Lauren Gunderson is the queen of modern period pieces, bringing history to light through the lens of today. She has turned her focus on Shakespeare’s friends and survivors and other Shakespearean inspirations, as well as 18th century philosopher and mathematician Émilie du Châtelet, 19th-century computer pioneer Ada Lovelace, and early 20th-century astronomer Henrietta Leavitt. One contemporary exception to her looks into the past is her recent play about her own husband, biologist Nathan Wolfe, who accurately predicted the COVID-19 pandemic.
Gunderson has achieved what years of high school teachers could not: inspiring me to go deep into history and science.
In The Revolutionists, now in a terrific production at Theatre Forty in Beverly Hills, Gunderson presents Marie Antoinette (Meghan Lloyd), two lesser-known (but shouldn’t be) women of the French Revolution era, and an amalgam of multiple women fighting for freedom in French-controlled Saint-Domingue (now Haiti).
The year 1793 was no fun for the French, launching the Reign of Terror and putting the guillotine into executionary overtime. In the fraught era, Olympe de Gouges (Kat Kemmet) was an activist playwright fighting for women’s equality and the worldwide abolition of slavery; she’s happy that “my plays piss off the right kind of people.” Charlotte Corday (Sami Stumman) was a revolutionary who assassinated Jean-Paul Marat; his beliefs, although aligned to revolution, Corday considered too radical.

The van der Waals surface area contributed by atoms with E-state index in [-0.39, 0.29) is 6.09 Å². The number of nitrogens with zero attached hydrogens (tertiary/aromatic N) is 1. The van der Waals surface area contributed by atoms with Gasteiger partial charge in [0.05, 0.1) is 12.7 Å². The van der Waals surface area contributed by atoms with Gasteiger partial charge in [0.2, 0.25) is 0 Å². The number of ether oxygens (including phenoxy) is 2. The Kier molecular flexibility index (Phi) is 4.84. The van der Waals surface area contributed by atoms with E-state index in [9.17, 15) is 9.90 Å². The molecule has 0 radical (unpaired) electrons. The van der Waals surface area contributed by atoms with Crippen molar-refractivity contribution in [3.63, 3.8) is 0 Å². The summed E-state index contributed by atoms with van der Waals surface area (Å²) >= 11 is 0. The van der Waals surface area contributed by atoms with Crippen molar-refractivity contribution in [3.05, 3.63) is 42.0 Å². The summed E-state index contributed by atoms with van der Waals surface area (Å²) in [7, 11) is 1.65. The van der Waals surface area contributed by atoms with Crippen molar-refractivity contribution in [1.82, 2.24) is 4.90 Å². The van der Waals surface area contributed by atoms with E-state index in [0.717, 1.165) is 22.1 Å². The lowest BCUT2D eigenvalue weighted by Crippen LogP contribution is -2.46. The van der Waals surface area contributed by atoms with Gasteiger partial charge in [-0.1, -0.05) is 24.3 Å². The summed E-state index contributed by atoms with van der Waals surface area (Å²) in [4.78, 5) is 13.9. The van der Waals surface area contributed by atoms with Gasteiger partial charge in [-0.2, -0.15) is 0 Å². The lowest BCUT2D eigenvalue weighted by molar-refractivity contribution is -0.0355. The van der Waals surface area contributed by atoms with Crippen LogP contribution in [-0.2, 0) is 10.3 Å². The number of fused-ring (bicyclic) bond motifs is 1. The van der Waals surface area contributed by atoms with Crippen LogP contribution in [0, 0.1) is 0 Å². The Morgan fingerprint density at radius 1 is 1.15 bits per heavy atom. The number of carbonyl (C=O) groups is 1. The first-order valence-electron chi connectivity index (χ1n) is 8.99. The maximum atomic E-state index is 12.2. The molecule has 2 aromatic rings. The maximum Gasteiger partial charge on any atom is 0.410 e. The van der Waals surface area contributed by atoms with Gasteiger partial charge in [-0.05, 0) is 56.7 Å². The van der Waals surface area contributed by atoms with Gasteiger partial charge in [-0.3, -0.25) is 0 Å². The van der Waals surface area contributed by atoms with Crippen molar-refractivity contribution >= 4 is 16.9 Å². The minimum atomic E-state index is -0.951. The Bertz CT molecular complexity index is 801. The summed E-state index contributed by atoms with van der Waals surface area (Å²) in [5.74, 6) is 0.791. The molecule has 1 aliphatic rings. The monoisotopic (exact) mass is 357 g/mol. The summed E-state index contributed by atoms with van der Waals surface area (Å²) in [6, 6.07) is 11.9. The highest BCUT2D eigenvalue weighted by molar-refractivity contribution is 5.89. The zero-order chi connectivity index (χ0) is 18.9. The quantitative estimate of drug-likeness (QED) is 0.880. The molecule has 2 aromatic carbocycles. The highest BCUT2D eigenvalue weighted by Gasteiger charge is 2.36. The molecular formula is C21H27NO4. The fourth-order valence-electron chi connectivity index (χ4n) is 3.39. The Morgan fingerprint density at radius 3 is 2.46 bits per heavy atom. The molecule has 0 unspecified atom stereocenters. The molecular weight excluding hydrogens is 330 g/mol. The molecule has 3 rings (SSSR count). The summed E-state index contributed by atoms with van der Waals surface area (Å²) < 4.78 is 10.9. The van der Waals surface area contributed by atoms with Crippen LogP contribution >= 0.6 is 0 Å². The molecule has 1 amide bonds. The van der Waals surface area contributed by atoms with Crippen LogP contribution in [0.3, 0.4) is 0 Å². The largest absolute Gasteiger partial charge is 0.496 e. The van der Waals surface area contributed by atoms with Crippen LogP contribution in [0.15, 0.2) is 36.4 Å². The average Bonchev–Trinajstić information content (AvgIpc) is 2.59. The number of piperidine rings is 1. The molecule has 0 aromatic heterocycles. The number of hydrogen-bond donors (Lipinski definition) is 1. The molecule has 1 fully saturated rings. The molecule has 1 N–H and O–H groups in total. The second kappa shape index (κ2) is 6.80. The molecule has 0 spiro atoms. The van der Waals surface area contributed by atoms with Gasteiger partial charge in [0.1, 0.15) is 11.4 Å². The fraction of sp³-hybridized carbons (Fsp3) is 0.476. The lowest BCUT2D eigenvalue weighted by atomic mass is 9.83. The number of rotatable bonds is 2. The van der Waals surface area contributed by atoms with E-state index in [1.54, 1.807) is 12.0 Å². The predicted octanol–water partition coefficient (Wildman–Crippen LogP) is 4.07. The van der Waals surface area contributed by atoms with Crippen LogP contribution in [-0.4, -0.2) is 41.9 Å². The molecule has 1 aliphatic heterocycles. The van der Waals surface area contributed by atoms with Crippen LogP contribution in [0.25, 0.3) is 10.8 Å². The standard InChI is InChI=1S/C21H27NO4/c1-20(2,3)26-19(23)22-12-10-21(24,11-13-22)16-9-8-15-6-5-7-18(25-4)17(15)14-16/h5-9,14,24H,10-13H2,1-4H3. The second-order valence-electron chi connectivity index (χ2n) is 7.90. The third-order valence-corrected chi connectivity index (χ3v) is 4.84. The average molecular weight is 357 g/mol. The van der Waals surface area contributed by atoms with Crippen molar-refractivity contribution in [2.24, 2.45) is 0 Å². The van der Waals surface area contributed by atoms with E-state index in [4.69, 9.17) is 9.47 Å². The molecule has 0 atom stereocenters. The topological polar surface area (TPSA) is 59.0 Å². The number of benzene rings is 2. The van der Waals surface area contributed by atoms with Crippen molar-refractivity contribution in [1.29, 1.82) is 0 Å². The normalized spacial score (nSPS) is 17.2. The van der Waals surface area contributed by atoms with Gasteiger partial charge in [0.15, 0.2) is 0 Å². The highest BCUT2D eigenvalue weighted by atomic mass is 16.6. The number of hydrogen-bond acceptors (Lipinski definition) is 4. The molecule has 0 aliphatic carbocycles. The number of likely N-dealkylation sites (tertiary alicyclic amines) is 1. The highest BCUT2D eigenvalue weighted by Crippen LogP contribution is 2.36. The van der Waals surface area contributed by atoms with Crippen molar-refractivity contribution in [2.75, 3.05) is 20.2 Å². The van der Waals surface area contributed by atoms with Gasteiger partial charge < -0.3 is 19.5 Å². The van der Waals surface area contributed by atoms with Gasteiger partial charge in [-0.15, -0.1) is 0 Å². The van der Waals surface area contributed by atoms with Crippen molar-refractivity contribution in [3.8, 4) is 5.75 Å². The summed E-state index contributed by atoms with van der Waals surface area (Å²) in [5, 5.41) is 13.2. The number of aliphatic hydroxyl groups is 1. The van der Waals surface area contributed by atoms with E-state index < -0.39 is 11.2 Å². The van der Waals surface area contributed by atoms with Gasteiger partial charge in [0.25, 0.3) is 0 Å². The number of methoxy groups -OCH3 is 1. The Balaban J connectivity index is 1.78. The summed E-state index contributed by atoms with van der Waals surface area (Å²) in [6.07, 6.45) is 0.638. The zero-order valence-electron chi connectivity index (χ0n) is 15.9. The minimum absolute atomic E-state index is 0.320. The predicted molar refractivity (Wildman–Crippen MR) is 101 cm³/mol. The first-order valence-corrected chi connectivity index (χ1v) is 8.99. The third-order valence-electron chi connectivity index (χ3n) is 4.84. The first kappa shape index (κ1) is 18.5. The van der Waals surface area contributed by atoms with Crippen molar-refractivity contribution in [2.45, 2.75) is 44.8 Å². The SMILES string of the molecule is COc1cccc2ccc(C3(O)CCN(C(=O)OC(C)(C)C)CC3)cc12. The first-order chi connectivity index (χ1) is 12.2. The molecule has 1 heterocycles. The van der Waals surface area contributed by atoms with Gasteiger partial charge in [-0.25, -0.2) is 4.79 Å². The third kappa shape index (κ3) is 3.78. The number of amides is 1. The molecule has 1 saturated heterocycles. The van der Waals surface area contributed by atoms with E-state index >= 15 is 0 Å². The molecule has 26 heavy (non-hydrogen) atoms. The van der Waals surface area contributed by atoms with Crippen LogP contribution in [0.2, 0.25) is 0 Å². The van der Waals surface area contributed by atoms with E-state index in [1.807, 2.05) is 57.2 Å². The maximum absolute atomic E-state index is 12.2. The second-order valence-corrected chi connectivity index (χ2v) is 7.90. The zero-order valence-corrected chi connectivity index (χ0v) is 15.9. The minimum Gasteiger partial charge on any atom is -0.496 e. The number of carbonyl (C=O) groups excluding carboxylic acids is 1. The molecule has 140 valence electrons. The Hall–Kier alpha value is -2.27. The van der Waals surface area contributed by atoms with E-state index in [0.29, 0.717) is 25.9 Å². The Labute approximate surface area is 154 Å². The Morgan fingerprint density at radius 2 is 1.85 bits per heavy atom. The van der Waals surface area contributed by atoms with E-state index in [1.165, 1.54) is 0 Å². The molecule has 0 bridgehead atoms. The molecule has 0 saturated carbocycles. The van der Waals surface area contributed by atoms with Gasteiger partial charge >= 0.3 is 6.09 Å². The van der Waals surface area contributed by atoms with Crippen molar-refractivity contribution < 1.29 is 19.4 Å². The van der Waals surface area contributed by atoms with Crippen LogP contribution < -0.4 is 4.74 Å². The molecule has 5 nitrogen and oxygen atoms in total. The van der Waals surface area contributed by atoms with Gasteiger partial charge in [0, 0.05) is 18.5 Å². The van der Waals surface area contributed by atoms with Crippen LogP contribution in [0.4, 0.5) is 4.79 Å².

And Marianne Angelle (Alana J. Webster), the amalgam, is a Haitian rebel and spy who entreats De Gouges to write in support of her cause. Her preference is a play, but says she will settle for pamphlets about Saint-Domingue and its slaves and sugar plantations. (Although Haiti did not win its independence until 1804, France did free its Saint-Domingue slaves in August 1793.)
Marie Antoinette, for her part, is looking for “better press.”
The cast is universally excellent, exuding passion and talent under the direction of Melanie MacQueen. They rage and plot, murder and comfort, expose inequality and fight against it.
The Revolutionists has some very fun self-referential moments about playwriting, identifying the importance of exposition, rising action and structure, and noting, “We’re all just in another play that someone else is writing.” Yes they are, and they’re lucky that someone is Gunderson.
The Revolutionists runs through June 18 at Theatre Forty, on the campus of Beverly Hills High School. Performances are Thursdays through Sundays at 7:30pm, Sundays at 2:00pm. Tickets, $35, are available here. Subscription packages to the just-announced 2023-2024 season are available here.